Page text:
SPIE Advanced Lithography 2014
Conference paper

Characterization and mitigation of overlay error on silicon wafers with nonuniform stress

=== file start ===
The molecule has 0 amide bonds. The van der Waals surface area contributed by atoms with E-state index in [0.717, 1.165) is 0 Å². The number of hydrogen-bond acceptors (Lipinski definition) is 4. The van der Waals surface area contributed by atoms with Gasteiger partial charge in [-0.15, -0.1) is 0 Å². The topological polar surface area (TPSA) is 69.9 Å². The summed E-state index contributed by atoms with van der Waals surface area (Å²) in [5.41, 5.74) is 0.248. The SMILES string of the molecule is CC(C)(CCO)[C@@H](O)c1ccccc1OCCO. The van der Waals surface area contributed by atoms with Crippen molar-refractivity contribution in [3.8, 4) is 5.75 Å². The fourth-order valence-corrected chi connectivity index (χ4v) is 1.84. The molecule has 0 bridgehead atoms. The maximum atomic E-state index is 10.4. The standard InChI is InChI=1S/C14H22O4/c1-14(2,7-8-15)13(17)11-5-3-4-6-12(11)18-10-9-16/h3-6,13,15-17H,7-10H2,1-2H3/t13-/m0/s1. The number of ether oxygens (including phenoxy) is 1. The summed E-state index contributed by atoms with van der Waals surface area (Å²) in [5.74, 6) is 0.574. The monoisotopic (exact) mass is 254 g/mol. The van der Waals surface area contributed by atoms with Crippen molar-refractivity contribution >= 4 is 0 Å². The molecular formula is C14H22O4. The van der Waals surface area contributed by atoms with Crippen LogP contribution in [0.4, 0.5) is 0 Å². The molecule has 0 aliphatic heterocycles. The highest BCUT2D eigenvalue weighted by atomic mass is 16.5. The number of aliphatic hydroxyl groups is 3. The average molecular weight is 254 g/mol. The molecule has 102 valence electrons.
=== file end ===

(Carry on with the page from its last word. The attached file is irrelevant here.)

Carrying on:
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Process-induced overlay errors are a growing problem in meeting the ever-tightening overlay requirements for integrated circuit production. While uniform process-induced stress is easily corrected, non-uniform stress across the wafer is much more problematic, often resulting in non-correctable overlay errors. Measurements of the wafer geometry of free, unchucked wafers give a powerful method for characterization of such non-uniform stress. We will describe a Patterned Wafer Geometry (PWG) tool, which uses optical methods to measure the geometry of in-process wafers. PWG data can be related to In-Plane Distortion (IPD) of the wafer through the PIR (Predicted IPD Residual) metric. This paper will explore the relationship between the PIR data and measured overlay data on Engineered Stress Monitor (ESM) wafers containing various designed stress variations. The process used to fabricate ESM wafers is quite versatile and can mimic many different stress variation signatures. For this study, ESM wafers were built with strong across-wafer stress variation and another ESM wafer set was built with strong intrafield stress variation. IPD was extensively characterized in two different ways: using standard overlay error metrology and using PWG metrology. Strong correlation is observed between these two independent sets of data, indicating that the PIR metric is able to clearly see wafer distortions. We have taken another step forward by using PIR data from the PWG tool to correct process-induced overlay error by feedforward to the exposure tool, a novel method that we call PWG-FF. We conclude that appropriate wafer geometry measurements of in-process wafers have strong potential to characterize and reduce process-induced overlay errors. © 2014 SPIE.